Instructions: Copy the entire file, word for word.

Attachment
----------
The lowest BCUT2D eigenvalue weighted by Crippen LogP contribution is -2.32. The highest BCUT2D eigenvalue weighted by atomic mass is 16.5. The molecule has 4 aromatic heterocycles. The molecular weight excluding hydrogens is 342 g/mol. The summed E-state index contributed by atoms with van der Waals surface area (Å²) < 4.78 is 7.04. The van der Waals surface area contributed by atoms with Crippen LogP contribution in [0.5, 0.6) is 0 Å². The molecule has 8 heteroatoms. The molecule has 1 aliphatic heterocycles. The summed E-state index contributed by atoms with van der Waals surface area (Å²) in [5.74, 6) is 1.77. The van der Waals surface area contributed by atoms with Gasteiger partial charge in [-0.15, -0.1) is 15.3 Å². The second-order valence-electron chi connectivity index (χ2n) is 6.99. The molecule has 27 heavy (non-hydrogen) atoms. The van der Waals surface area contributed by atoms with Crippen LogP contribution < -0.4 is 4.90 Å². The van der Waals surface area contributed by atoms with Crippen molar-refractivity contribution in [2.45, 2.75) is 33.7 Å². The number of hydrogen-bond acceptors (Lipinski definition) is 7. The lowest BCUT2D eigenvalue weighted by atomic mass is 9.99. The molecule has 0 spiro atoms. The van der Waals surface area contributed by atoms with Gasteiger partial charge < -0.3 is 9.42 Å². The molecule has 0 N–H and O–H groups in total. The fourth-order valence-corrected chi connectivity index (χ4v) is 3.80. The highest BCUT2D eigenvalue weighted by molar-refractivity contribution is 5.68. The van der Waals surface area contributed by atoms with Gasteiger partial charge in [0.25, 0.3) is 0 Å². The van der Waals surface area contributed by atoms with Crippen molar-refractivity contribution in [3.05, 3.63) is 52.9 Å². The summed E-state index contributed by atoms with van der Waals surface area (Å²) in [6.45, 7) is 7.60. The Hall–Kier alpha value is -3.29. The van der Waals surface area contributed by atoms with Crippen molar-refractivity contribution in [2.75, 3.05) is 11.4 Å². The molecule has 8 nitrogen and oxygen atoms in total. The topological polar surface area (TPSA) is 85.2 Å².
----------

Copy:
The lowest BCUT2D eigenvalue weighted by Crippen LogP contribution is -2.32. The highest BCUT2D eigenvalue weighted by atomic mass is 16.5. The molecule has 4 aromatic heterocycles. The molecular weight excluding hydrogens is 342 g/mol. The summed E-state index contributed by atoms with van der Waals surface area (Å²) < 4.78 is 7.04. The van der Waals surface area contributed by atoms with Crippen LogP contribution in [0.5, 0.6) is 0 Å². The molecule has 8 heteroatoms. The molecule has 1 aliphatic heterocycles. The summed E-state index contributed by atoms with van der Waals surface area (Å²) in [5.74, 6) is 1.77. The van der Waals surface area contributed by atoms with Gasteiger partial charge in [-0.15, -0.1) is 15.3 Å². The second-order valence-electron chi connectivity index (χ2n) is 6.99. The molecule has 27 heavy (non-hydrogen) atoms. The van der Waals surface area contributed by atoms with Crippen LogP contribution < -0.4 is 4.90 Å². The van der Waals surface area contributed by atoms with Crippen molar-refractivity contribution in [2.45, 2.75) is 33.7 Å². The number of hydrogen-bond acceptors (Lipinski definition) is 7. The lowest BCUT2D eigenvalue weighted by atomic mass is 9.99. The molecule has 0 spiro atoms. The van der Waals surface area contributed by atoms with Gasteiger partial charge < -0.3 is 9.42 Å². The molecule has 0 N–H and O–H groups in total. The fourth-order valence-corrected chi connectivity index (χ4v) is 3.80. The highest BCUT2D eigenvalue weighted by molar-refractivity contribution is 5.68. The van der Waals surface area contributed by atoms with Gasteiger partial charge in [0.25, 0.3) is 0 Å². The van der Waals surface area contributed by atoms with Crippen molar-refractivity contribution in [3.05, 3.63) is 52.9 Å². The summed E-state index contributed by atoms with van der Waals surface area (Å²) in [6.45, 7) is 7.60. The Hall–Kier alpha value is -3.29. The van der Waals surface area contributed by atoms with Crippen molar-refractivity contribution in [2.75, 3.05) is 11.4 Å². The molecule has 8 nitrogen and oxygen atoms in total. The topological polar surface area (TPSA) is 85.2 Å².